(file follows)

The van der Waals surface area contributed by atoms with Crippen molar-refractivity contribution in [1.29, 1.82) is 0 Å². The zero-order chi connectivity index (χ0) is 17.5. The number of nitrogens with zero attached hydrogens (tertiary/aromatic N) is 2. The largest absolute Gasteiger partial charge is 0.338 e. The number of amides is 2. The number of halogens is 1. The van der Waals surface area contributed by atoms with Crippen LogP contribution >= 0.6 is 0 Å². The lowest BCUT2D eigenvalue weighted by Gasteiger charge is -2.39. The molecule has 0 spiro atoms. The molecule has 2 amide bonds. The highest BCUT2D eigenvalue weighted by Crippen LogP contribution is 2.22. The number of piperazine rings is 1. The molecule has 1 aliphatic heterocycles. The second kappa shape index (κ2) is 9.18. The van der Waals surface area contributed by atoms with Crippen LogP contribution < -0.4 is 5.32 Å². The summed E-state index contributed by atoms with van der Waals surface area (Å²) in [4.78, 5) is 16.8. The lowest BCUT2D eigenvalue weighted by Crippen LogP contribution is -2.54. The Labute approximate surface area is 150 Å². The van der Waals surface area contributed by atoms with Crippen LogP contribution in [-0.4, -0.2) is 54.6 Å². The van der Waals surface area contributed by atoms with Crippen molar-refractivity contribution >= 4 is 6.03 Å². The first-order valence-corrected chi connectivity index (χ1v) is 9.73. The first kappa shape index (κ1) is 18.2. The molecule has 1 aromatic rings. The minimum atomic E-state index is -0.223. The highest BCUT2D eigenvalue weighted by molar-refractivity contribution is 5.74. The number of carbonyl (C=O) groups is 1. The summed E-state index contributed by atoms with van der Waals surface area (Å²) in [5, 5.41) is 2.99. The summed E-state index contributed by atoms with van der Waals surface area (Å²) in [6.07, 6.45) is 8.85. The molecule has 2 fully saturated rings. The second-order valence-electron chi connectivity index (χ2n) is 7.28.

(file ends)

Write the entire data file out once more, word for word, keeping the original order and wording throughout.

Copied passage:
The van der Waals surface area contributed by atoms with Crippen molar-refractivity contribution in [1.29, 1.82) is 0 Å². The zero-order chi connectivity index (χ0) is 17.5. The number of nitrogens with zero attached hydrogens (tertiary/aromatic N) is 2. The largest absolute Gasteiger partial charge is 0.338 e. The number of amides is 2. The number of halogens is 1. The van der Waals surface area contributed by atoms with Crippen LogP contribution >= 0.6 is 0 Å². The lowest BCUT2D eigenvalue weighted by Gasteiger charge is -2.39. The molecule has 0 spiro atoms. The molecule has 2 amide bonds. The highest BCUT2D eigenvalue weighted by Crippen LogP contribution is 2.22. The number of piperazine rings is 1. The molecule has 1 aliphatic heterocycles. The second kappa shape index (κ2) is 9.18. The van der Waals surface area contributed by atoms with Crippen LogP contribution < -0.4 is 5.32 Å². The summed E-state index contributed by atoms with van der Waals surface area (Å²) in [4.78, 5) is 16.8. The lowest BCUT2D eigenvalue weighted by Crippen LogP contribution is -2.54. The Labute approximate surface area is 150 Å². The van der Waals surface area contributed by atoms with Crippen LogP contribution in [-0.4, -0.2) is 54.6 Å². The van der Waals surface area contributed by atoms with Crippen molar-refractivity contribution >= 4 is 6.03 Å². The first-order valence-corrected chi connectivity index (χ1v) is 9.73. The first kappa shape index (κ1) is 18.2. The molecule has 1 aromatic rings. The minimum atomic E-state index is -0.223. The highest BCUT2D eigenvalue weighted by molar-refractivity contribution is 5.74. The number of carbonyl (C=O) groups is 1. The summed E-state index contributed by atoms with van der Waals surface area (Å²) in [5, 5.41) is 2.99. The summed E-state index contributed by atoms with van der Waals surface area (Å²) in [6.07, 6.45) is 8.85. The molecule has 2 fully saturated rings. The second-order valence-electron chi connectivity index (χ2n) is 7.28.